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Shabbat Parashat Vayeishev 5778

Parashat Hashavua: The Ladder, Chanuka, and Israeli Independence

Harav Yosef Carmel

Are the miracles of Chanuka relevant in our generation? The answer is: more than ever. Let us start with this week’s parasha.

Yosef’s sale into slavery, taking him from Eretz Yisrael to Egypt, could be described as the beginning of a period of exile – a long, painful path stemming from a loss of independence.

The Rambam (Chanuka 3:1) explains that the thanks we offer Hashem about the events of Chanuka are on two successes: 1. The undoing of the decrees that prevented our nation’s full Torah observance and a life of purity and sanctity. 2. The return of autonomous rule to Am Yisrael. As the Rambam famously ends off: “Kingdom returned to Israel for more than 200 years, until the second destruction.”

If we look back, we will see that our nation has enjoyed only very short periods of political independence in our history. Vayikra Rabba (Emor 29:2) deals with this sad phenomenon at length. Rav Nachman connected between the pasuk “You, my servant Yaakov, do not fear” (Yirmiya 30:10) and “He dreamed, and indeed there was a ladder that was resting on the ground” (Bereishit 28:12). Rav Shmuel bar Nachman said that the angels going up and down on the ladder were the officers of the nations of the world. Yaakov saw the officer of Bavel climb seventy rungs and that of Persia climb 52 (corresponding to the number of years they ruled over Israel. Greece’s officer climbed 180 rungs (apparently the time between Alexander the Great and the Hasmonean victory). The officer of Edom (which Chazal equated with Rome) went up, and it was not clear when he stopped, as the exile this prompted is the longest of all. This sight caused Yaakov to fear, but Hashem said “You, my servant Yaakov, do not fear.” Hashem assured him that even if Edom will go so high as to sit next to Me, “If he will rise up like an eagle and between stars place his nest, from there I will lower him” (Ovadia 1:4). Then Yaakov was fearful – if these nations fall, then maybe the nation that comes from me will also fall. Hashem assured him that if he will go up, he will never come down. Yaakov did not believe and did not go up. Hashem told him that had he gone up, there would be no exile, but since he did not believe and go up, his children would be subjugated to exile and oppression, physically and financially, by four kingdoms. Then Yaakov was afraid that this would never cease (i.e., his children would never have national independence). Hashem responded: “You, my servant Yaakov, do not fear … I will save you from a distant place and return your children from the land of their bondage, and Yaakov will return and have quiet and be tranquil without fear” (Yirmiya 30:10).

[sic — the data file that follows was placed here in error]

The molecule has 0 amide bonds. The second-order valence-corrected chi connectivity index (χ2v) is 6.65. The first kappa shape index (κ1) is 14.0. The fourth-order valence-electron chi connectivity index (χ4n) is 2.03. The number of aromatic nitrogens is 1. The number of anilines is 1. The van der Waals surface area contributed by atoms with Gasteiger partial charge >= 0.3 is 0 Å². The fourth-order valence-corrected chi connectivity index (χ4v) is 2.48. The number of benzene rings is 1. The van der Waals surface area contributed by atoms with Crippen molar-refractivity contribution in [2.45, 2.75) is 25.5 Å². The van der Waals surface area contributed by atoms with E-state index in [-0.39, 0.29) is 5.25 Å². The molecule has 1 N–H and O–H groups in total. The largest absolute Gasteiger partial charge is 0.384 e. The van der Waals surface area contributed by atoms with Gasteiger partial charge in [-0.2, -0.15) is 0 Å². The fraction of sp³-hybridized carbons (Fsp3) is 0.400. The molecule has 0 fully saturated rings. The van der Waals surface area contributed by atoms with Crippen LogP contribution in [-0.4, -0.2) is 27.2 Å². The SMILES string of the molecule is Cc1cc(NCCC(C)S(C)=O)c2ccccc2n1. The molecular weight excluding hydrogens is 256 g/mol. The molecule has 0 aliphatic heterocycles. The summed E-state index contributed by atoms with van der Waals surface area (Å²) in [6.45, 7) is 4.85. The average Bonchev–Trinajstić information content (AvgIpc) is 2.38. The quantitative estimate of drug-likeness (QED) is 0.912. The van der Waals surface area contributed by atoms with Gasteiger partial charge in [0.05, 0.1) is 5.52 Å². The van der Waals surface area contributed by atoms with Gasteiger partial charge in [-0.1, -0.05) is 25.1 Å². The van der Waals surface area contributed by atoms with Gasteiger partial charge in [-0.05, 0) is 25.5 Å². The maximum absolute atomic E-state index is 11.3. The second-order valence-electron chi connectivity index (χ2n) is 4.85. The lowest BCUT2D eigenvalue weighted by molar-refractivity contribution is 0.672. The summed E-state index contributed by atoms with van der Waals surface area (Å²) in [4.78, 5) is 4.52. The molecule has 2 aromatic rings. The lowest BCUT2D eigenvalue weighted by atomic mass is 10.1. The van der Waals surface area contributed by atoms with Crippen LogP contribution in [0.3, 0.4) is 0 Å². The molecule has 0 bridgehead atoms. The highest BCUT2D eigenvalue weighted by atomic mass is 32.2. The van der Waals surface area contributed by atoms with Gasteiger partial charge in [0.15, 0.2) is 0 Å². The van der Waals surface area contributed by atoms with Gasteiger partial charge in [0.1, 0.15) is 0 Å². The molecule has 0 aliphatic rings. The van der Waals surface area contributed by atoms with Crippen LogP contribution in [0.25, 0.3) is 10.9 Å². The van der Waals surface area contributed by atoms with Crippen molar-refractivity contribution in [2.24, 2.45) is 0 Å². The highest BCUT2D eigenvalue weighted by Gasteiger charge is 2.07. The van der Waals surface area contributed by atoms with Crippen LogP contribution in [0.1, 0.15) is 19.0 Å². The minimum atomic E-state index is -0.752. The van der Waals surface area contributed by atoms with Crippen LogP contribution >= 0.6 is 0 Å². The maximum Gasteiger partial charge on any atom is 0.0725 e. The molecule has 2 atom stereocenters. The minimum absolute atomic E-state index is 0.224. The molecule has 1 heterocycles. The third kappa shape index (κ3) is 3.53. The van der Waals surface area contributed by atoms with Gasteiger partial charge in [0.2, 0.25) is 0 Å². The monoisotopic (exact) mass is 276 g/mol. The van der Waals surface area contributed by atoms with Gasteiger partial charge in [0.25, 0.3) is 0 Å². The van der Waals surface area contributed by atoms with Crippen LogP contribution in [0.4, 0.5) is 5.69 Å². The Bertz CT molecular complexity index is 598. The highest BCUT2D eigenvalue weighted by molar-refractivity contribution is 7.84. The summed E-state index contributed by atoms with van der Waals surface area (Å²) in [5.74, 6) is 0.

In our generations, we have, baruch Hashem, seen a broad and significant ingathering of the exiles. We have merited having independence for already more than 70 years. We have seen an unparalleled flourishing of Torah study. Let us thank Hashem for these too during this upcoming holiday of Chanuka. Let us pray that we will soon merit the continuation of the promise, “Yaakov will return and have quiet and be tranquil without fear,” both physically and spiritually.

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We daven for a complete and speedy refuah for:

David Chaim ben Rassa

Lillian bat Fortune

Yafa bat Rachel Yente

Eliezer Yosef ben Chana Liba

Yehoshafat Yecheskel ben Milka

Ro'i Moshe Elchanan ben Gina Devra

Together with all cholei Yisrael


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Tishrei 9 5776

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Sivan 17 5774

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Rav Carmel's father

Iyar 8 5776

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bat R’ Moshe Zev a”h.

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Kislev 9 5769

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Cheshvan 13, 5778

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Storfer z”l

Kislev 19


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Tamuz 23 5777

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